How Steel Shielded Metal Arc Welding Works

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How Steel Shielded Metal Arc Welding Works

steel shielded metal arc welding

One of the most common processes in the metal and steel world is welding, and there are a variety of different welding formats that may be taken depending on the needs of a given project. One of the oldest forms of welding, and one of a few different processes that fall under the category of a fusion arc welding approach, is known as shielded metal arc welding, or SMAW for short.

At Wasatch Steel, we’re happy to discuss welding properties and any other important characteristics of any of our steel sheet, steel bar, steel plate and other steel products with any of our clients. We’ll happily advise you on which of our steel products might be best for shielded metal arc welding, a process that’s commonly used on several different kinds of steel. What exactly is the SMAW process, how is it carried out, and what are some of its benefits and drawbacks you should be considering for any job where you’re thinking of ordering this process? Here are some basic variables to be aware of.

Shielded Metal Arc Welding Basics and Definition

As we noted above, shielded metal arc welding falls into the category of a fusion arc welding process, which means that it’s done to coalesce two or more metals together as part of the process. This coalescence creates metallurgical bonds, the type that are required to form a strong weld.

Generally, the SMAW process will use an electric arc to heat the metal to well above its melting temperature – this is what creates the coalescence needed. An electrode rod will be used here, sometimes called a “stick electrode” – for this reason, SMAW is often referred to as stick welding in some circles.

In addition, as the name indicates, this process is shielded. This means the weld pool is blocked from the atmosphere using a flux that’s coated straight onto the consumable stick electrode, a bit different from some other welding processes.

How Shielded Metal Arc Welding is Done

Here are the basic steps of how shielded metal arc welding will be carried out:

  • Step 1: A SMAW welding power source must be turned on, creating enough energy to create the electric arc to melt the metal in question. Both an electrode holder and a work clamp are attached to this power source, with the clamp also connected to a conductive surface that holds the workpiece. From here, a stick electrode is placed in the holder.
  • Step 2: The rod will be lightly scratched over the surface of the desired weld area as a way of initiating the electric arc. As it builds up, the arc begins to melt both the rod and the workpiece, and the rod becomes a form of additional welding metal as it melts. In addition, the flux on the rod also begins to melt, emitting gasses, liquids and solids around the weld pool that stop any oxidization or porosity risks.
  • Step 3: Once the weld itself is done and has begun to cool, a slag film will be formed over top from the flux on the electrode. This slag must be removed before any additional welding passes, and especially before any coating processes.

Common Metals

As we noted above, steel is a common metal that’s applied to the shielded metal arc welding process – but some other metals won’t work as well here. Specifically, non-ferrous metals don’t usually see this process done; aluminum may have limited use for this method, but it usually involves a different type of welding.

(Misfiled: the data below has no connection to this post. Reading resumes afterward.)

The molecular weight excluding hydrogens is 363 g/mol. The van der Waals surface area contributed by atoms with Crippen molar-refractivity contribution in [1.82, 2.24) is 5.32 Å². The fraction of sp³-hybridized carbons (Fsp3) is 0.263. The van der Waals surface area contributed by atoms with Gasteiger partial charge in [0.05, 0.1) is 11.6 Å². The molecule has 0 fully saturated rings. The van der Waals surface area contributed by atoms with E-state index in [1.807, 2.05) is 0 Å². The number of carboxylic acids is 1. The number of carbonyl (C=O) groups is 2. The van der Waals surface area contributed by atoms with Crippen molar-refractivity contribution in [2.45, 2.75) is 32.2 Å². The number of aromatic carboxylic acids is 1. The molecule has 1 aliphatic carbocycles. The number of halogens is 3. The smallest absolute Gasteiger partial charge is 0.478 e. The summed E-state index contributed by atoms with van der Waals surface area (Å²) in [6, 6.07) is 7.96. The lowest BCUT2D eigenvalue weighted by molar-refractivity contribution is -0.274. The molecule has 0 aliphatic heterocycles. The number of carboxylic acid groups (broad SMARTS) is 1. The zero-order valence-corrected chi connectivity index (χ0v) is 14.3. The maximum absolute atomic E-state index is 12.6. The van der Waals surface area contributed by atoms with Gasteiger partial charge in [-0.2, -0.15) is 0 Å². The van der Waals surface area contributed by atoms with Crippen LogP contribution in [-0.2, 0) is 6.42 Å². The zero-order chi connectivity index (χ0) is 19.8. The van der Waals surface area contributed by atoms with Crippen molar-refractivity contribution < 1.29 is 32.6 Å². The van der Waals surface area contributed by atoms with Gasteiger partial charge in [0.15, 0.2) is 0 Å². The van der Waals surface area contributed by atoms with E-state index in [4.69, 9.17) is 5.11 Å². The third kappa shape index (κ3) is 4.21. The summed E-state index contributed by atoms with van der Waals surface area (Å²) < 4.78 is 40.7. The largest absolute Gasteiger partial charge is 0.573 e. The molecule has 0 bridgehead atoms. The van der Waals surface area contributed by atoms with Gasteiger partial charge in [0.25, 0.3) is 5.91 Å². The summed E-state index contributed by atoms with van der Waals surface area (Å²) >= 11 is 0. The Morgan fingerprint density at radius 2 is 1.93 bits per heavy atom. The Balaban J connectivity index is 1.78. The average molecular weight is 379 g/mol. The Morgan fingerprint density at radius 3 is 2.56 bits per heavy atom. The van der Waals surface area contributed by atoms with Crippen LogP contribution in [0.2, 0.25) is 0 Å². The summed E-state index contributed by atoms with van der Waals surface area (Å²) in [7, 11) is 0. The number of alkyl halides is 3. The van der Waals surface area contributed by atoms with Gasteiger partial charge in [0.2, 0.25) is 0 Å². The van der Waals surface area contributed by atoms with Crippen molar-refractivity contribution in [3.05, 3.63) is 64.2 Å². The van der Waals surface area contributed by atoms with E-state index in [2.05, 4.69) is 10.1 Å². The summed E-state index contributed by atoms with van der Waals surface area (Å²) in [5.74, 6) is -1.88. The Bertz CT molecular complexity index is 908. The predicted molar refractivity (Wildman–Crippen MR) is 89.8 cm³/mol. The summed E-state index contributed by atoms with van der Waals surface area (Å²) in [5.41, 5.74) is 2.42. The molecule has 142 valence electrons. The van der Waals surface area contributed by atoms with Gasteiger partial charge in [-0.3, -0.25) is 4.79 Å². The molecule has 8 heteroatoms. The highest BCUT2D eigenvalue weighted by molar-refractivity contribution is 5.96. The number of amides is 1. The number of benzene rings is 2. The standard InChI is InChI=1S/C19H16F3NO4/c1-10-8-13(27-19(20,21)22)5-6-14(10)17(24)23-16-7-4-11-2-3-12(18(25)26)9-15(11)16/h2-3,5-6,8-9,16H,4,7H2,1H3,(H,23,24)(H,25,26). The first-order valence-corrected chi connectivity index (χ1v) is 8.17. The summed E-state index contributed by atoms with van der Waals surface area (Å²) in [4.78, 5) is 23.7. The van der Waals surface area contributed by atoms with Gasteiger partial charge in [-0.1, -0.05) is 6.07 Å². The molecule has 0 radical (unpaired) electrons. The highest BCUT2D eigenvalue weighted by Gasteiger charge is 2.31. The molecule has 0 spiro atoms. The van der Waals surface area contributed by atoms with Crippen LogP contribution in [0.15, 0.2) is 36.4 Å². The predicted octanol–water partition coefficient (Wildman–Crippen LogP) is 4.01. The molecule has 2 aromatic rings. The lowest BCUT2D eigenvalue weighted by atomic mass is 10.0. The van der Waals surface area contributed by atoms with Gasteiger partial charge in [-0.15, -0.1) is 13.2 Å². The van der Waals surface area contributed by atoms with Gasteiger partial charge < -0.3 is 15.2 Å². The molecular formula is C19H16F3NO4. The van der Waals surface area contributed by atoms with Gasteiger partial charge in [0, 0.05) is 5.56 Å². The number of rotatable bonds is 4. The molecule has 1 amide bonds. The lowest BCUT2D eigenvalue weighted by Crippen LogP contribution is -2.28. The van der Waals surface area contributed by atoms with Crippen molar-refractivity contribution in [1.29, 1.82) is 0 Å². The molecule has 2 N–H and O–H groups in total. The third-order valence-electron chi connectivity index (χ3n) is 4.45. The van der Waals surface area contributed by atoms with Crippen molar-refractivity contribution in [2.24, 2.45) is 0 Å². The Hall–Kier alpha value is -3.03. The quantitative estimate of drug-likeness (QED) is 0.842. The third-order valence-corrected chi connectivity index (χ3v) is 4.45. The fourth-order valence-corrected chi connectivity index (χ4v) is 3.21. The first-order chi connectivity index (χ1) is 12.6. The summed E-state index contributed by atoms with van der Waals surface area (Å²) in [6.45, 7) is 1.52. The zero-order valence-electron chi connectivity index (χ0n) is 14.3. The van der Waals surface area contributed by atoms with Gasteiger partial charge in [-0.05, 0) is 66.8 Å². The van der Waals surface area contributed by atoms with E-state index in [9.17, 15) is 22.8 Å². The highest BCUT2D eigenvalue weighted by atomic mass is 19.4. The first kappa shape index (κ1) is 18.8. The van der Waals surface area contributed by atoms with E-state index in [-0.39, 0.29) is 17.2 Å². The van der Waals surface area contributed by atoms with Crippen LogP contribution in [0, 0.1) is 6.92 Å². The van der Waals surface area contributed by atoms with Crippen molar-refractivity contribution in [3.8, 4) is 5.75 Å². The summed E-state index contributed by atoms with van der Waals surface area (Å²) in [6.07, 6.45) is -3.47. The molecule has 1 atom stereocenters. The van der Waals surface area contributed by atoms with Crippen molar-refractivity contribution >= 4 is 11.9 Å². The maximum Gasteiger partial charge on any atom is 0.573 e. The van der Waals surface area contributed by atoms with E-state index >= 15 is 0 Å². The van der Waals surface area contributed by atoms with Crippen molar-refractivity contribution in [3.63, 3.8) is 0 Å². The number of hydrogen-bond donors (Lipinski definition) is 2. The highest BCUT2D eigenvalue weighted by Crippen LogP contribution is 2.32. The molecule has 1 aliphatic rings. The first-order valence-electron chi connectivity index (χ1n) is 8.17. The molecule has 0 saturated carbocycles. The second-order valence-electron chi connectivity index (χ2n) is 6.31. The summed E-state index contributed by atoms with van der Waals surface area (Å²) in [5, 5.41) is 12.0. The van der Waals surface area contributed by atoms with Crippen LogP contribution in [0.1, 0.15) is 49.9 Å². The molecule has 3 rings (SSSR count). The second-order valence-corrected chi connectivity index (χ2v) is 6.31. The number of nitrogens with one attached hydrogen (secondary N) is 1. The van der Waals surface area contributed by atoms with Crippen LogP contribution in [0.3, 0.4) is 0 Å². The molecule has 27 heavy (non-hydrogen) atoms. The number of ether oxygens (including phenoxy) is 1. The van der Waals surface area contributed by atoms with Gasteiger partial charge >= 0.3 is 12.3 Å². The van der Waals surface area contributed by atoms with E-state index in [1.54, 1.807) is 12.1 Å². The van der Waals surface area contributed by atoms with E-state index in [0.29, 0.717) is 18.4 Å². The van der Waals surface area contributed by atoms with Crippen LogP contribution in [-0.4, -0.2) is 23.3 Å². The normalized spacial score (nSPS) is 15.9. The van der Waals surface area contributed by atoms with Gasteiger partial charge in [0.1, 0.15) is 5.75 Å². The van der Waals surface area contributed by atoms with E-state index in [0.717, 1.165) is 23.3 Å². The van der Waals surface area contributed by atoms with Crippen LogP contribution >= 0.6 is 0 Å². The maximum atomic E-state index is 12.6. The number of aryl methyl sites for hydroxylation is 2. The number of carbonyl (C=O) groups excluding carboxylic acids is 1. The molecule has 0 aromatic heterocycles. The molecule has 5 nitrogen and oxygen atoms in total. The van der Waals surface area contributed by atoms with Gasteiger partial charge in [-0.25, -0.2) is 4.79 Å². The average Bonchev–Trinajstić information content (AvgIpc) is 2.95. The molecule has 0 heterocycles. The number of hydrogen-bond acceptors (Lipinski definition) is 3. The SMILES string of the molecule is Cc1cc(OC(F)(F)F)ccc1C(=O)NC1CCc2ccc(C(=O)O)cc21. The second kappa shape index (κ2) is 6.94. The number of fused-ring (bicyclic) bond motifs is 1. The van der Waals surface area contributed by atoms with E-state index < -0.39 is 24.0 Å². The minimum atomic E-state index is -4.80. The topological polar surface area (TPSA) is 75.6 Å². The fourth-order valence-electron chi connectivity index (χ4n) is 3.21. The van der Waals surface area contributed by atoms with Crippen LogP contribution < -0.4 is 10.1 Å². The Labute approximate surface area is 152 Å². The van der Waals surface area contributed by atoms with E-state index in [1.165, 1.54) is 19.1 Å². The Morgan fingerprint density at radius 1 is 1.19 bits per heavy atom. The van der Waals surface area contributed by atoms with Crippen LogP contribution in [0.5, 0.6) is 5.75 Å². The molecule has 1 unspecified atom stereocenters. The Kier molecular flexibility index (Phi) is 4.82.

However, steel often works quite well for SMAW projects. In particular, carbon and tool steel are welded easily and commonly using shielded metal arc welding, and stainless steel also does relatively well. Other metals that are often used for this process include cast iron, copper and nickel.

If you’re wondering about whether a given steel is ideal for this process, contact our team. We’re experienced with a variety of welding processes and which are best for our steel products, and will be happy to guide you in the right direction.

Benefits of Shielded Metal Arc Welding

There are a few key reasons why shielded metal arc welding will be used in several different applications and for varying metals. Some of this process’s key benefits include:

  • Low cost: Compared to other welding processes, shielded metal arc welding has a relatively low price point and is easy to carry out, keeping labor costs low if you outsource as well.
  • Dirtier metals: While you should of course be performing as much cleaning as reasonably possible for any metal you’ll be welding, shielded metal arc welding is known to do well with “dirtier” metals that can only achieve a certain cleanliness level.
  • Applications: For the above reasons, shielded metal arc welding is often used for outdoor and field welding needs.

Drawbacks of Shielded Metal Arc Welding

At the same time, there are some definite disadvantages of shielded metal arc welding depending on your needs. These include:

  • Slow process: While the process is simple and affordable, the SMAW approach does take significant time compared to other processes.
  • Inefficient: Because stubs need to be thrown out after each weld, the deposition of consumable rod use for this method is not efficient compared to other methods.
  • Spatter and slag: SMAW processes create significant spatter, plus require slag removal, which we went over above.

For more on the shielded metal arc welding process for steel, or to learn about any of our steel products or steel services, speak to the staff at Wasatch Steel today.